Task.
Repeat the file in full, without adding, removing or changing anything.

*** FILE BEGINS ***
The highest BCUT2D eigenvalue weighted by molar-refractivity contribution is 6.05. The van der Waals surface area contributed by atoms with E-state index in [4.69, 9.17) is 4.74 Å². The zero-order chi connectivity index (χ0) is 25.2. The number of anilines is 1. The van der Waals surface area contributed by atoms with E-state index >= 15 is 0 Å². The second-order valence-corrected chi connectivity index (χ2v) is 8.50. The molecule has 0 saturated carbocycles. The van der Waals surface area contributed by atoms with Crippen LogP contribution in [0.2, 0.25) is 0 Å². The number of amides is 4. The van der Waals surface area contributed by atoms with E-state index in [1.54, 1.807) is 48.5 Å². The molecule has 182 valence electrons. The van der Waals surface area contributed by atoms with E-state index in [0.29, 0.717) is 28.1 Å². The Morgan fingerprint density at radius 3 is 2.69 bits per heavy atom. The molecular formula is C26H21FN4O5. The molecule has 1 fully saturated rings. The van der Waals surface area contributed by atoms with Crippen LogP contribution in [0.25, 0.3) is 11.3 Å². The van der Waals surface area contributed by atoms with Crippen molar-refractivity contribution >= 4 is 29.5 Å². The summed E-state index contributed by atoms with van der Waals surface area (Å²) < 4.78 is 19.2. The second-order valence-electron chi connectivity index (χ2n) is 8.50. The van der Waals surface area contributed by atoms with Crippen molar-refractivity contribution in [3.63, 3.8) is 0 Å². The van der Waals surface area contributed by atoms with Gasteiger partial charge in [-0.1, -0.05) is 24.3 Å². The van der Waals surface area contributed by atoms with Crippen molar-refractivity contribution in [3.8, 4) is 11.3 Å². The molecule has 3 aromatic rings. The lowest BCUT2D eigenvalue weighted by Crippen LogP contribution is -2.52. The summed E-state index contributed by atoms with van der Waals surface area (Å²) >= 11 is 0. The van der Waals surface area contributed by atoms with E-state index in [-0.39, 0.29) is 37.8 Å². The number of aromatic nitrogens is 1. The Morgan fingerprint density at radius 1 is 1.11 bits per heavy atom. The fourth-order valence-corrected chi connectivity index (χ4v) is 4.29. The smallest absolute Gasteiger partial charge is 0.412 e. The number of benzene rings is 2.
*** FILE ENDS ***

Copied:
The highest BCUT2D eigenvalue weighted by molar-refractivity contribution is 6.05. The van der Waals surface area contributed by atoms with E-state index in [4.69, 9.17) is 4.74 Å². The zero-order chi connectivity index (χ0) is 25.2. The number of anilines is 1. The van der Waals surface area contributed by atoms with E-state index >= 15 is 0 Å². The second-order valence-corrected chi connectivity index (χ2v) is 8.50. The molecule has 0 saturated carbocycles. The van der Waals surface area contributed by atoms with Crippen LogP contribution in [0.2, 0.25) is 0 Å². The number of amides is 4. The van der Waals surface area contributed by atoms with E-state index in [1.54, 1.807) is 48.5 Å². The molecule has 182 valence electrons. The van der Waals surface area contributed by atoms with E-state index in [0.29, 0.717) is 28.1 Å². The Morgan fingerprint density at radius 3 is 2.69 bits per heavy atom. The molecular formula is C26H21FN4O5. The molecule has 1 fully saturated rings. The van der Waals surface area contributed by atoms with Crippen LogP contribution in [0.25, 0.3) is 11.3 Å². The van der Waals surface area contributed by atoms with Crippen molar-refractivity contribution >= 4 is 29.5 Å². The summed E-state index contributed by atoms with van der Waals surface area (Å²) < 4.78 is 19.2. The second-order valence-electron chi connectivity index (χ2n) is 8.50. The van der Waals surface area contributed by atoms with Crippen molar-refractivity contribution in [3.63, 3.8) is 0 Å². The van der Waals surface area contributed by atoms with Gasteiger partial charge in [-0.1, -0.05) is 24.3 Å². The van der Waals surface area contributed by atoms with Crippen molar-refractivity contribution in [3.8, 4) is 11.3 Å². The molecule has 3 aromatic rings. The lowest BCUT2D eigenvalue weighted by Crippen LogP contribution is -2.52. The summed E-state index contributed by atoms with van der Waals surface area (Å²) >= 11 is 0. The van der Waals surface area contributed by atoms with E-state index in [-0.39, 0.29) is 37.8 Å². The number of aromatic nitrogens is 1. The Morgan fingerprint density at radius 1 is 1.11 bits per heavy atom. The fourth-order valence-corrected chi connectivity index (χ4v) is 4.29. The smallest absolute Gasteiger partial charge is 0.412 e. The number of benzene rings is 2.